The Making Of The Chinese Working Class: Rural Migrants In Shanghai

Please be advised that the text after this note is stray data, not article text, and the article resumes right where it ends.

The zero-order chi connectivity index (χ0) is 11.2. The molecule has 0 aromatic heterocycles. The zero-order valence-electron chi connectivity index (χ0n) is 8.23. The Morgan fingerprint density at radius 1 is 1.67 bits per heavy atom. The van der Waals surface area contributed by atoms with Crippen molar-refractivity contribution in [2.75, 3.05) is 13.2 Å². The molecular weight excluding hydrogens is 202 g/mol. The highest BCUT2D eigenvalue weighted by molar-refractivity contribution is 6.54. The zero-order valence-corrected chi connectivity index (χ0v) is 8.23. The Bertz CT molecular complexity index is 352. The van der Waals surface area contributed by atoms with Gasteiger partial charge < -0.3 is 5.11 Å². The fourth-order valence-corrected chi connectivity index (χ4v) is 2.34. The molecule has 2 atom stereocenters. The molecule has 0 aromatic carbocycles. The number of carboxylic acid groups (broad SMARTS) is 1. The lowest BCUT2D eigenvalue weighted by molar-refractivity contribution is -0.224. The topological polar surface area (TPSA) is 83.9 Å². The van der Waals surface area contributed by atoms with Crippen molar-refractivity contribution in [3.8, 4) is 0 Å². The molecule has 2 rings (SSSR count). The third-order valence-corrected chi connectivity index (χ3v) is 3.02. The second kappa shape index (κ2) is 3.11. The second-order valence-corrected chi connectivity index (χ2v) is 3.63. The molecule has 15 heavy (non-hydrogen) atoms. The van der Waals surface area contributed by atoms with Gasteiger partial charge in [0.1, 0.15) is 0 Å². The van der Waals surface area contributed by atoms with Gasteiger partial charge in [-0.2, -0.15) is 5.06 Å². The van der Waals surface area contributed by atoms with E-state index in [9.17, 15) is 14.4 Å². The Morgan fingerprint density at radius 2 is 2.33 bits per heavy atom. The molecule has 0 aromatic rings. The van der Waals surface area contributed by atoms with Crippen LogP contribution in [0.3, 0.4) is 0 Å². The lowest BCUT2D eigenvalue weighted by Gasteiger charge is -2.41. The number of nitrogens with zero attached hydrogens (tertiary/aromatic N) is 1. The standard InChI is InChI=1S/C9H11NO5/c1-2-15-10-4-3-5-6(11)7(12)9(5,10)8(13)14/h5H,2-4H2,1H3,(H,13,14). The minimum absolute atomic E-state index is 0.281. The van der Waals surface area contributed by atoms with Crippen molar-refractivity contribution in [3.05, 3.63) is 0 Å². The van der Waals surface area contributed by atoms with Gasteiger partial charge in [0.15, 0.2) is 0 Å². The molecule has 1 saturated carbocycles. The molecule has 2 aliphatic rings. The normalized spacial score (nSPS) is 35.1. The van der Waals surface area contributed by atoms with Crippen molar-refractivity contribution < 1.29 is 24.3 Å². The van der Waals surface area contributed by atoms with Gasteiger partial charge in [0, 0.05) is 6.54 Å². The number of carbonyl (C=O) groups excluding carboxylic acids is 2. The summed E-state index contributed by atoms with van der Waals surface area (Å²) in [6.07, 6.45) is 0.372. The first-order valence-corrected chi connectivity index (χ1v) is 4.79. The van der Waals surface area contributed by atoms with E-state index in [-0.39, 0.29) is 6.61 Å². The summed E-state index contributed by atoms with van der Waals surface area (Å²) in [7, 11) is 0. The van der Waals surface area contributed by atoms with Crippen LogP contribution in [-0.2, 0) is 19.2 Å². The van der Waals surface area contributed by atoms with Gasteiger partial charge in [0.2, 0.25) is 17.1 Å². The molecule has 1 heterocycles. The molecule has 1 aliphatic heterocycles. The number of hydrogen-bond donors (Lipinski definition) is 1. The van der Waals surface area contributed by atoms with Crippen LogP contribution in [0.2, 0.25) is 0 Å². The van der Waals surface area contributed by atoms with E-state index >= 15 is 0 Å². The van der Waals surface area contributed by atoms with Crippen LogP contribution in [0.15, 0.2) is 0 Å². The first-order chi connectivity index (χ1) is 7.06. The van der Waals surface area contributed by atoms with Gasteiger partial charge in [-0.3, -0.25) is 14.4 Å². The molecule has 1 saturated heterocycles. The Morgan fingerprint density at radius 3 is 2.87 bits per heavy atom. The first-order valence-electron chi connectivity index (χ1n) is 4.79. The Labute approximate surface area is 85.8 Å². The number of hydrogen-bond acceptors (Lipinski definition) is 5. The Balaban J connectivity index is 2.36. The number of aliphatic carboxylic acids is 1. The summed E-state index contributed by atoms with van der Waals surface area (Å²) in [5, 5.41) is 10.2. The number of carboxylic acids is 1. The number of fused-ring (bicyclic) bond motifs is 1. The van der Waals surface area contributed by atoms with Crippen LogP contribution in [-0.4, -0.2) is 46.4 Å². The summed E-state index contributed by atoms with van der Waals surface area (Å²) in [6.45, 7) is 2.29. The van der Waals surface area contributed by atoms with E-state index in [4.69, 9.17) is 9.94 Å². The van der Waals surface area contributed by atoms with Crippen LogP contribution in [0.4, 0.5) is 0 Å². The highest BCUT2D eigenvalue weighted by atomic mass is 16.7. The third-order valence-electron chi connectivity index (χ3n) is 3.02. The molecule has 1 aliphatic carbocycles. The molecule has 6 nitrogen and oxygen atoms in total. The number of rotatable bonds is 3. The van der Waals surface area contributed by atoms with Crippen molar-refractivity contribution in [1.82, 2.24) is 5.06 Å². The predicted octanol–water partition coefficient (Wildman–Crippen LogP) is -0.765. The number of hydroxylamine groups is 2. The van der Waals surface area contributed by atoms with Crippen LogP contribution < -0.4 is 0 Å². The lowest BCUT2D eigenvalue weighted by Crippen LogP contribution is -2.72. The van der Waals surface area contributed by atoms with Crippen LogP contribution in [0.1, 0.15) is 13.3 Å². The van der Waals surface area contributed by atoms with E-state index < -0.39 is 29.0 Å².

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My dissertation analyzes the institutional mechanisms that cause the persistence of class and status inequalities between rural migrants and urban residents in postsocialist Shanghai. I examine how remnants of China's socialist institutions, after the gradualist market reform, continue to stratify rural migrants and their second generation through sociopolitical processes. Making two thirds of the labor force nowadays in China, rural migrants experience social forces in China's emerging market capitalism as well as repercussions from the socialist legacy. Drawing from historical archives and a 12-month ethnographic fieldwork in Shanghai, I demonstrate how rules, norms, organizations and beliefs in contemporary Chinese society make rural or urban residence identities the most salient sites of social distinction. I examine the blending and segregating processes of rural migrants' life in the city. I also analyze how rural migrants respond to social exclusion with a variety of strategies. I argue that since rural migrants and urban residents have been classified into two different forms of citizenship that were deeply rooted in the ideological and organizational structures of Chinese socialism. Economic liberalization alone only led to limited upward social mobility of rural migrants, the new working class in China. Taking rural migrants' experiences in urban China as an exemplar case of path dependent institutional change, I argue that changes in formal rules interact with the persistence of informal institutional elements-customs, networks, norms, and cultural beliefs-to produce persistent status hierarchies. Rural migrants respond to these structural constraints by developing distinctive coping strategies in the labor market, communal life, and education attainment. I argue that the institutional matrix of political, fiscal and economic constraints comprises the deeper causes that determine rural migrants' purposive actions and networks to be advancing segregative more often than intergrative processes.

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